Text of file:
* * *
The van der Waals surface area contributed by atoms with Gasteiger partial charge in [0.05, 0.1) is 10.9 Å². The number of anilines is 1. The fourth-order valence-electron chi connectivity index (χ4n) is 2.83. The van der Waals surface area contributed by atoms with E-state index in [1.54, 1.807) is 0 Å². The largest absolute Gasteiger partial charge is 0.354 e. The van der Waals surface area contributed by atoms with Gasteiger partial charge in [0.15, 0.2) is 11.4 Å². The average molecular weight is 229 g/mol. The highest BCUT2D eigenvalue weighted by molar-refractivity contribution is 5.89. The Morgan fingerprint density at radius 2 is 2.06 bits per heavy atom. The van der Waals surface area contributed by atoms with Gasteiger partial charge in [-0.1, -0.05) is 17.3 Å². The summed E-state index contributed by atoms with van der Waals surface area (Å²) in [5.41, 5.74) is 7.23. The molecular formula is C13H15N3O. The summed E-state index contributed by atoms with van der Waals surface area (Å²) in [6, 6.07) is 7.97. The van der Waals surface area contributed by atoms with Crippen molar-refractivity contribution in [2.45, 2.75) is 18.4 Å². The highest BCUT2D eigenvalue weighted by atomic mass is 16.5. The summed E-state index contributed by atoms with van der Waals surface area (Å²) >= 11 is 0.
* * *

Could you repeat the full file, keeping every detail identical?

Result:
The van der Waals surface area contributed by atoms with Gasteiger partial charge in [0.05, 0.1) is 10.9 Å². The number of anilines is 1. The fourth-order valence-electron chi connectivity index (χ4n) is 2.83. The van der Waals surface area contributed by atoms with E-state index in [1.54, 1.807) is 0 Å². The largest absolute Gasteiger partial charge is 0.354 e. The van der Waals surface area contributed by atoms with Gasteiger partial charge in [0.15, 0.2) is 11.4 Å². The average molecular weight is 229 g/mol. The highest BCUT2D eigenvalue weighted by molar-refractivity contribution is 5.89. The Morgan fingerprint density at radius 2 is 2.06 bits per heavy atom. The van der Waals surface area contributed by atoms with Gasteiger partial charge in [-0.1, -0.05) is 17.3 Å². The summed E-state index contributed by atoms with van der Waals surface area (Å²) in [5.41, 5.74) is 7.23. The molecular formula is C13H15N3O. The summed E-state index contributed by atoms with van der Waals surface area (Å²) in [6, 6.07) is 7.97. The van der Waals surface area contributed by atoms with Crippen molar-refractivity contribution in [2.45, 2.75) is 18.4 Å². The highest BCUT2D eigenvalue weighted by atomic mass is 16.5. The summed E-state index contributed by atoms with van der Waals surface area (Å²) >= 11 is 0.